Abaye and Rava were distinguished sages and Torah superstars. Their numerous debates, known collectively as Havayot d’Abaye v’Rava, are famous. Abaye rose to be the master of the great academy at Pumbedita. Rava (whose real name was Abba b. Yosef bar Chama) left Pumbedita and founded another great academy in Mechoza.

On the surface, this brief story is deceptively simple. When asked where God abides, one boy points to the ceiling; the other goes outside and points skyward. How does this foretell greatness? The Talmudic commentator Maharsha (Rabbi Shmuel Eidels, 1555-1631, Poland) says that the boys did not even understand the question; they parroted what they had observed from parents and teachers, indicating that they could learn by repetition. This hardly seems to presage greatness. But perhaps that is not the point. Perhaps the Rabbis are using the story of the boys’ responses to illustrate two very different approaches to finding or knowing, and relating to, God.

When Rava points to the ceiling, he suggests that God is imminent, and we can experience God within the structure of the lives we live: home, school, relationships, customs and traditions, joys and pleasure, sorrow and losses. We come to know God through our experiences day in and day out. Abaye, in pointing to the sky, suggests that God, who is transcendent, can be found in the majesty and enormity of the universe, in contemplating mysteries that are beyond our understanding and that overwhelm our imagination. Rabbah does not declare one answer correct and the other wrong. Rather, he affirms both answers and thereby multiple paths to knowing and experiencing God. Each of us has a different temperament, and differing proclivities and sensibilities. As there are many conceptions of God, there are many routes to finding God and experiencing God’s presence in our lives.

If we could find God in small things, could we find God in all things? 

  1. Another way to understand the distinction between Abaye’s and Rav’s gestures: One way to know God is by understanding the universe through examination, measurement, and analysis. Maimonides, like Aristotle before him, believed that the more one knows about the universe, the more one knows God. An alternative way to know God is through the abstract: emotions, aesthetics, ideas, and ideals. Does one of these modes appeal more to you than the other?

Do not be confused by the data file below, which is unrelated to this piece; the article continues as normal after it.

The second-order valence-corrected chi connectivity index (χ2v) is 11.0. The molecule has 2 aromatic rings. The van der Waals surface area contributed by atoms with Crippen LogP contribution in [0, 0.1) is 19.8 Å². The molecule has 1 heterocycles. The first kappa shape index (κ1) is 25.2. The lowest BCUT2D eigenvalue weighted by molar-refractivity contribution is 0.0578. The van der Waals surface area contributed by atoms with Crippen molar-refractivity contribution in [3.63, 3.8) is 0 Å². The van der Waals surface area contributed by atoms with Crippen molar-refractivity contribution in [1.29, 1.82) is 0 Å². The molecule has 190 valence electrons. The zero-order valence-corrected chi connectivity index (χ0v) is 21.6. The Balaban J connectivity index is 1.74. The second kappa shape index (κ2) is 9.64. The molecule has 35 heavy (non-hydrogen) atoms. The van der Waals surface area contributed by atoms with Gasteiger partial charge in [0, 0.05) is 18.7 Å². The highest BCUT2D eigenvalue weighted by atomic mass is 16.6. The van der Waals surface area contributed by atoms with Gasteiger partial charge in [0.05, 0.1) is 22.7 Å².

2. Buddhists tell a precautionary tale about the formation of religious ritual: At the start of evening meditation in a certain monastery, a cat would begin howling. The spiritual teacher instructed his disciples to tie the cat to a pole so it wouldn’t be a distraction. Thereafter the cat was tied to the pole before prayer every evening. Many years later, the teacher died. The disciples continues to tie the cat to the pole each evening as they had always done. When the cat died, they found another cat and brought it to the monastery and continued the practice. Many years later, scholars wrote learned works on the significance of typing a cat to a pole as the prelude to meditation. Elizabeth Gilbert tells a version of this fable in Eat, Pray, Love, in which the cat’s death precipitates a religious crisis: How could they meditate without the cat tied to the pole? The ritual of the cat had become the essential and indispensable means to reaching God.  While the fable criticizes the calcification of ritual, it also affirms its power. Are there rituals that bring you closer to God? Do some create a barrier for you, making closeness more difficult to achieve?